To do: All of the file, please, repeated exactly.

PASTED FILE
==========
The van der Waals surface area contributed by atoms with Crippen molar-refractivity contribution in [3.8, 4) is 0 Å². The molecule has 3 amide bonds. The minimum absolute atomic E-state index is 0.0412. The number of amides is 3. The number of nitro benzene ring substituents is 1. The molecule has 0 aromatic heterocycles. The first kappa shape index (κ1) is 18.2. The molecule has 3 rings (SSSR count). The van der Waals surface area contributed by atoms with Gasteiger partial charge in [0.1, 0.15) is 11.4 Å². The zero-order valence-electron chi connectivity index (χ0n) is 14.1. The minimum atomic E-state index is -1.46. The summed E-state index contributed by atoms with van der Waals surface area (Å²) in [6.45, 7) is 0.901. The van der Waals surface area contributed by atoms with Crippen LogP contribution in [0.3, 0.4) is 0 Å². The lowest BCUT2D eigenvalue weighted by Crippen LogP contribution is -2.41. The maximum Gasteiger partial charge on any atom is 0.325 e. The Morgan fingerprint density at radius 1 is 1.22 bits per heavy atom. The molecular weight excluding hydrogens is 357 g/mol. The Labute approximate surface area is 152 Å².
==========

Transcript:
The van der Waals surface area contributed by atoms with Crippen molar-refractivity contribution in [3.8, 4) is 0 Å². The molecule has 3 amide bonds. The minimum absolute atomic E-state index is 0.0412. The number of amides is 3. The number of nitro benzene ring substituents is 1. The molecule has 0 aromatic heterocycles. The first kappa shape index (κ1) is 18.2. The molecule has 3 rings (SSSR count). The van der Waals surface area contributed by atoms with Gasteiger partial charge in [0.1, 0.15) is 11.4 Å². The zero-order valence-electron chi connectivity index (χ0n) is 14.1. The minimum atomic E-state index is -1.46. The summed E-state index contributed by atoms with van der Waals surface area (Å²) in [6.45, 7) is 0.901. The van der Waals surface area contributed by atoms with Crippen LogP contribution in [0.3, 0.4) is 0 Å². The lowest BCUT2D eigenvalue weighted by Crippen LogP contribution is -2.41. The maximum Gasteiger partial charge on any atom is 0.325 e. The Morgan fingerprint density at radius 1 is 1.22 bits per heavy atom. The molecular weight excluding hydrogens is 357 g/mol. The Labute approximate surface area is 152 Å².